Dr. French thinks it has not yet been deposed from its place as the causal organism, but Sir Frederick Andrewes considers that its position as the primary cause has been in no way strengthened by the experience of the recent pandemic.
Many observers would be found to agree with Dr. French that in all probability this organism was the primary one responsible for the three-day-fever type of influenza common in the summer and autumn of 1918; but that the graver cases were due to a combination between the Pfeiffer bacillus and an additional organism or organisms (streptococcus, diplococcus, or diplo-streptococcus) virulently or symbiotically associated with it.
In a word they would suggest that the "influenza" cases were caused by Pfeiffer's bacillus, whilst the septicemia or pneumonia types were due to an associated group of organisms. The significance of this association, however, requires further investigation.
11. As Sir Frederick Andrewes points out in his lucid and able review of the bacteriology of influenza, there are three means at hand enabling us to form a useful opinion on the part played by a specific organism.
First, there is its presence in cases of the disease—its presence, isolation, separate culture, and subsequent inoculation and reproduction of the disease.
The fourth of these postulates has not been even approximately satisfied, but the presence of the organism in clinical cases of the disease, its isolation from the body, before or after death, and its cultivation have all been verified in an absolutely and relatively considerable number of instances.
Even here, however, we are met with the substantial difficulty that in the summer of 1918 the presence of the bacillus was not uniformly or universally demonstrated.
During the earlier outbreaks of the disease in 1918 Pfeiffer's bacillus was found in some countries in a large proportion of cases; in other countries it was sometimes found and sometimes not; in Germany only quite exceptionally was it found.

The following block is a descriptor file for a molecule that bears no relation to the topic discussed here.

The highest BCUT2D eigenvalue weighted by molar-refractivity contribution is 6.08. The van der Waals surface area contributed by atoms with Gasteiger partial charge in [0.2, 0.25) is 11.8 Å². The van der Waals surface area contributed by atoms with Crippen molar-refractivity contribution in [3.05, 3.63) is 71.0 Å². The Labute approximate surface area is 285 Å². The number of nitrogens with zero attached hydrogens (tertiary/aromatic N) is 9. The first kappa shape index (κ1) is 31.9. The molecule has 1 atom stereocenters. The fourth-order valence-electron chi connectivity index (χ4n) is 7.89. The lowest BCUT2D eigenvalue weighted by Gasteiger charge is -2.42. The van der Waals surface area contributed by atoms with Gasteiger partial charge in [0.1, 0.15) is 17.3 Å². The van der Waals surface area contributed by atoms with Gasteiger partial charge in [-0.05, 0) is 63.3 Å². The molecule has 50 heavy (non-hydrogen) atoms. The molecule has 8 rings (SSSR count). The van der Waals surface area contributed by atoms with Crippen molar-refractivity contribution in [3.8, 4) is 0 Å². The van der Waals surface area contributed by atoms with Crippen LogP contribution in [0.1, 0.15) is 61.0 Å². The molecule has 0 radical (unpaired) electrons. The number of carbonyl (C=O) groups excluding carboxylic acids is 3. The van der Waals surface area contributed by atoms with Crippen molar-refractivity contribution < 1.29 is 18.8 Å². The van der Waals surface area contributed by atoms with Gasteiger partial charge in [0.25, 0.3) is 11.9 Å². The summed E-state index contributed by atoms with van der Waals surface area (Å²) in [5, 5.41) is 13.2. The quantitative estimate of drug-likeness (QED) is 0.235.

Speaking generally, the B. Influenza* was absent in post-mortem examination and diplo- streptococcus was present. It is difficult to believe that differences of media or method fully explain this discrepancy, for though the bacillus is not easily demonstrated, it had been frequently isolated in previous outbreaks of the disease.
However that may be, we are in fact faced with (a) the absence of a universal and uniform demonstration of it, which we get for instance of the tubercle bacillus in tuberculosis, (b) an absence of specific result invariably following its inoculation in animals, and (c) even the relative failure to convey the disease to man by spraying with cultures of Pfeiffer's bacillus.
The second means at our disposal is a study of the specific immunity reactions. We know that particular antibodies arise in the blood of the patient suffering from influenza, as a result of the activity of the causal organism in the body; in a word, an expression of the body's attempt at defense.
Now it is known that, both by agglutination and by the complement fixation test, the serum of the patient suffering from influenza shows specific reaction to Pfeiffer's bacillus (between the second and sixth days of the disease), a reaction which blood from the normal person fails to produce.